That suffering is graphically illustrated in the life of Margaret Clitherow, wife of a prosperous butcher who lived in a house on the Shambles near Newgate Market. As a convert to Catholicism, Margaret refused to attend Protestant services and aided the remnant Catholic community by hiding fugitive priests in her home and allowing Mass to be said there. Found guilty of violating the Penal Laws, she was fined, imprisoned for two years, and finally sentenced to death. She was 30 years old and the mother of three. Stripped, and then pressed until she suffocated, “the pearl of York,” as she was called, became the first Catholic woman to be martyred by the Tudor government. Others would follow. Today, with the din of the cobbled Shambles in the background, one can stop and remember Margaret Clitherow in the small chapel in what is reputed to be her 16th-century home. A relic of her body is housed in St. Mary’s Convent elsewhere in the city.

In death, both Hild and Margaret Clitherow are revered as saints. This was not to be for Mary Ward, even though her prophetic vision and suffering matched that of her Yorkshire sisters.

Beautiful and of prominent lineage, Mary Ward was destined for marriage but refused it, ultimately persuading her parents to allow her to clandestinely travel to Belgium where she could enter the convent as a lay sister of the Poor Clares. She was miserable until the benediction of a religious superior finally released her from her vows. Mary Ward’s vision was to found a new community in which women religious would be free of enclosure, free to establish schools for poor girls, free of monastic restrictions and free from jurisdiction of local ecclesial authority. In the 17th century, this vision was preposterous. Nonetheless, Mary Ward, age 24, persisted. She surreptitiously returned to England to recruit followers to her Institute of the Blessed Virgin Mary and with them traveled to the continent where she established a number of schools. She developed a rule modeled on the newly established Jesuit order and then began petitioning the papacy for recognition, one time even walking 1,500 miles from Brussels to Rome to do so.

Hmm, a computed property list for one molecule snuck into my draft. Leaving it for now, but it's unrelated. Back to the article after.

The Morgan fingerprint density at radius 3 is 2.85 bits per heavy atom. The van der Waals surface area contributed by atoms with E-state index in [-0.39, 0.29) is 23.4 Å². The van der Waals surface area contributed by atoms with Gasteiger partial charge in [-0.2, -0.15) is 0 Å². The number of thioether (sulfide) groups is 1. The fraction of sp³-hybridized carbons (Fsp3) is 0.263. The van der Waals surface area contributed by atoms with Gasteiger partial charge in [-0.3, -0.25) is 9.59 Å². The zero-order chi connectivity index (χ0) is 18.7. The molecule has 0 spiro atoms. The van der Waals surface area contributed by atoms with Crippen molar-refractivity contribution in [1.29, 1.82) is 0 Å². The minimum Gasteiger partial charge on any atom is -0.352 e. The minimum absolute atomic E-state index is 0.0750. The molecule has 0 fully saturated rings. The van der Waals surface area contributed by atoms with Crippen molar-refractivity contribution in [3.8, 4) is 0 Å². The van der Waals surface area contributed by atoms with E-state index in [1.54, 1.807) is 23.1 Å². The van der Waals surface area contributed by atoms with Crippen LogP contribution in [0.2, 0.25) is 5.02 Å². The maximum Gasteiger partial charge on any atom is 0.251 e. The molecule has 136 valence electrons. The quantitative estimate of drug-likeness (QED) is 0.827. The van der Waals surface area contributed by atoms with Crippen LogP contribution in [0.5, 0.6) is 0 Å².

Ultimately thwarted in her efforts, she wrote of her “long loneliness” as she endured suspicion, rejection, betrayal, condemnation and imprisonment, not by secular powers but by the church she served. Secular clergy condemned her as the leader of Jesuitical ladies. The Jesuits withdrew their initial support. Jealousy within the institute resulted in betrayal, and years of petitioning the papacy for recognition came to nothing. In fact, in 1631 Urban VIII suppressed the “pernicious” institute, imprisoned Mary Ward, and condemned her as “heretic, schismatic and rebel against holy church.”

Finally released, she returned to England where she had the support of the Catholic Queen Henrietta Maria. But Cromwell’s army soon gained control of England, engulfing the country in war and besieging York, where Mary Ward had taken refuge. She died in 1645, a seeming failure.

Vindication of her life and work was slow in coming. In 1703, suppression of the institute finally was removed, and in 1909 she was acclaimed its founder. Belatedly, in 1951, Pius XII acknowledged Mary Ward as “that incomparable woman given to the church by England in its most somber and bloodstained years.”

The shards of Mary Ward’s prophetic life are scattered throughout the city of York. A stone in the Anglican church in nearby Osbaldwick indicates she is buried there in an unmarked grave. The Bar Convent at Mickelgate, home of the Mary Ward nuns, the oldest active convent in England, offers visitors hospitality for body and soul, and the convent’s museum chronicles the history of the Institute of the Blessed Virgin Mary and the splendid irony of Mary Ward’s life.

If one travels light, is equipped with imagination, and wants to find inspiration in the past, the city of York offers the visitor the opportunity to become a pilgrim. Like other pilgrims through the ages, the contemporary seeker can uncover in this most Catholic of English cities the inspiration of holy women who triumphed in perilous and chaotic times.

Dana Greene is director of the Aquinas Center of Theology at Emory University.